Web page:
POST-OP PROBLEMS

US surgeons are largely ignoring advice to cut back on painkiller prescriptions

The number of opioid-related overdoses has grown steadily over the past decade in the US. This year, the pop-star Prince joined the thousands of Americans whose lives were claimed by overdoses on the class of painkilling drugs that includes morphine, fentanyl, Vicodin, OxyContin, and Percocet.

Opioid painkillers are often prescribed to patients in severe pain, like the kind caused by broken bones, cancer, or serious surgery. These drugs are wonderfully effective because of the way they mute sensations of pain, but also highly addictive because they simultaneously activate the brain’s reward system.

And doctors have been prescribing away. The US Centers for Disease Control (CDC) estimates that in 2012 doctors wrote 82.5 opioid prescriptions for every 100 people—enough for everyone in America over 18 to have their own bottle (pdf, p.2) of pills. This year, the CDC issued new guidelines for doctors issuing painkillers, including a recommendation that they cut back on prescribing them.

But a recent report from doctors at the Dartmouth Hitchcock Medical Center in New Hampshire shows that doctors aren’t really listening to this advice.

The authors of the paper collected postoperative data from 642 outpatient surgeries for partial breast removal, gallbladder removal, and hernia repair. In 581 of those surgeries—more than 90%—doctors prescribed some kind of opioid painkillers, including for almost all of the 281 laparoscopic surgical cases, which require only a small incision.

They then interviewed a subset of 127 patients, with a balanced breakdown of each type of surgery. Patients reported that they actually only took about 29% of the pills they were prescribed. Of the 3,545 total pills doctors deemed necessary, 2,527 were not used to reduce postoperative pain.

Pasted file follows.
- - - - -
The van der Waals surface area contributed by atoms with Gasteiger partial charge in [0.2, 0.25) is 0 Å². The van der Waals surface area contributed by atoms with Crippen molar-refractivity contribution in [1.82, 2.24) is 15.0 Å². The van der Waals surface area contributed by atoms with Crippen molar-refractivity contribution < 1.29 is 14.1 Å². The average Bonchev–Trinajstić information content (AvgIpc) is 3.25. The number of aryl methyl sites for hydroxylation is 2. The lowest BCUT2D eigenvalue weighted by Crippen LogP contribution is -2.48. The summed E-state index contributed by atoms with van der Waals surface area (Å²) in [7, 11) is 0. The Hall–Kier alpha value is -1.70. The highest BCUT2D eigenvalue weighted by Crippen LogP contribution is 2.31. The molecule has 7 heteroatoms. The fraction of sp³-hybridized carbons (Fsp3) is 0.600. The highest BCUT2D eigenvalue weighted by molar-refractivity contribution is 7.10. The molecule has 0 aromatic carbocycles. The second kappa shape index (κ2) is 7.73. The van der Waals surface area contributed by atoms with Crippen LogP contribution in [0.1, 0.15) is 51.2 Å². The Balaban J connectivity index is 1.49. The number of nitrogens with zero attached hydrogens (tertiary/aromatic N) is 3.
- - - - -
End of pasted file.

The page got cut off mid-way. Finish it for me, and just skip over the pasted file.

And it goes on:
These extra pills can be dangerous: either the patient or someone close to that person are more likely to take them to get high. And in high enough doses, opioids can be lethal because they can stop a person’s breathing.

Patients risk addiction whenever they take these painkillers, even as directed—it’s why the US Drug Enforcement Agency classifies them as schedule II drugs, which are still legal with a prescription, but considered extremely dangerous and highly punishable if sold or obtained without one. In 2014, 1.9 million Americans abused prescription painkillers. Popping pills can also lead to heroin abuse: many studies have shown that a sizable portion of heroin users, ranging from 20% to 70%, first abused prescription opioids.

This report looked at just one hospital setting for general surgeries. Other surgeons might prescribe fewer painkillers, and other patients undergoing more extensive surgical procedures may need even more to recover comfortably.

And, of course, even in this case the doctor’s were not trying to harm their patients when they prescribe painkillers. Quite the opposite: The authors of this particular report note that “providers also want to make sure that the pain patients experience from surgery is minimized, so they prescribe enough to satisfy the patient who requires the most opioids.” It’s also more convenient for both doctors and patients if doctors initially prescribe more pills than needed; extra pills to begin with mean no follow up visits just to get more.

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